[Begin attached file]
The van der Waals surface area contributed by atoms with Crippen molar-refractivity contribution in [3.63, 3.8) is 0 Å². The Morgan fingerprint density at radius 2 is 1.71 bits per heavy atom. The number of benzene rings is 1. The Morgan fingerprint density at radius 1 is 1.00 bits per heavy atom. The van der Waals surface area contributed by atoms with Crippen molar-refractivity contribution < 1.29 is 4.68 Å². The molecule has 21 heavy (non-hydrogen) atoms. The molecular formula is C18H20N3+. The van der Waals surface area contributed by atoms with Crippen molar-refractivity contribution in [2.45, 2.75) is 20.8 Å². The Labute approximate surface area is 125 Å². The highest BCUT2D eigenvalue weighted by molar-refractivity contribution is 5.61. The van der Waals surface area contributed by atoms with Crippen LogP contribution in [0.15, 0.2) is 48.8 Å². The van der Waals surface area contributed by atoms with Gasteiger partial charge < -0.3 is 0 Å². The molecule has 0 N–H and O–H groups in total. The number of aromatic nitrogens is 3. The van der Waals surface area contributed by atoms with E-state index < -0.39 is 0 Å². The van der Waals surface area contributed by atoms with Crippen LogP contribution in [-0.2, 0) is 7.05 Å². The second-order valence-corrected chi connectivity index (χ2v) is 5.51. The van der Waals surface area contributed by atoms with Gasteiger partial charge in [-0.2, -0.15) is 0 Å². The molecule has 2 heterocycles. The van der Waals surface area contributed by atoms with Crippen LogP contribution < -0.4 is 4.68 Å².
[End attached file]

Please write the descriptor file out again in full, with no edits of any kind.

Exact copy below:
The van der Waals surface area contributed by atoms with Crippen molar-refractivity contribution in [3.63, 3.8) is 0 Å². The Morgan fingerprint density at radius 2 is 1.71 bits per heavy atom. The number of benzene rings is 1. The Morgan fingerprint density at radius 1 is 1.00 bits per heavy atom. The van der Waals surface area contributed by atoms with Crippen molar-refractivity contribution < 1.29 is 4.68 Å². The molecule has 21 heavy (non-hydrogen) atoms. The molecular formula is C18H20N3+. The van der Waals surface area contributed by atoms with Crippen molar-refractivity contribution in [2.45, 2.75) is 20.8 Å². The Labute approximate surface area is 125 Å². The highest BCUT2D eigenvalue weighted by molar-refractivity contribution is 5.61. The van der Waals surface area contributed by atoms with Crippen LogP contribution in [0.15, 0.2) is 48.8 Å². The van der Waals surface area contributed by atoms with Gasteiger partial charge < -0.3 is 0 Å². The molecule has 0 N–H and O–H groups in total. The number of aromatic nitrogens is 3. The van der Waals surface area contributed by atoms with E-state index < -0.39 is 0 Å². The van der Waals surface area contributed by atoms with Crippen LogP contribution in [-0.2, 0) is 7.05 Å². The second-order valence-corrected chi connectivity index (χ2v) is 5.51. The van der Waals surface area contributed by atoms with Gasteiger partial charge in [-0.2, -0.15) is 0 Å². The molecule has 2 heterocycles. The van der Waals surface area contributed by atoms with Crippen LogP contribution < -0.4 is 4.68 Å².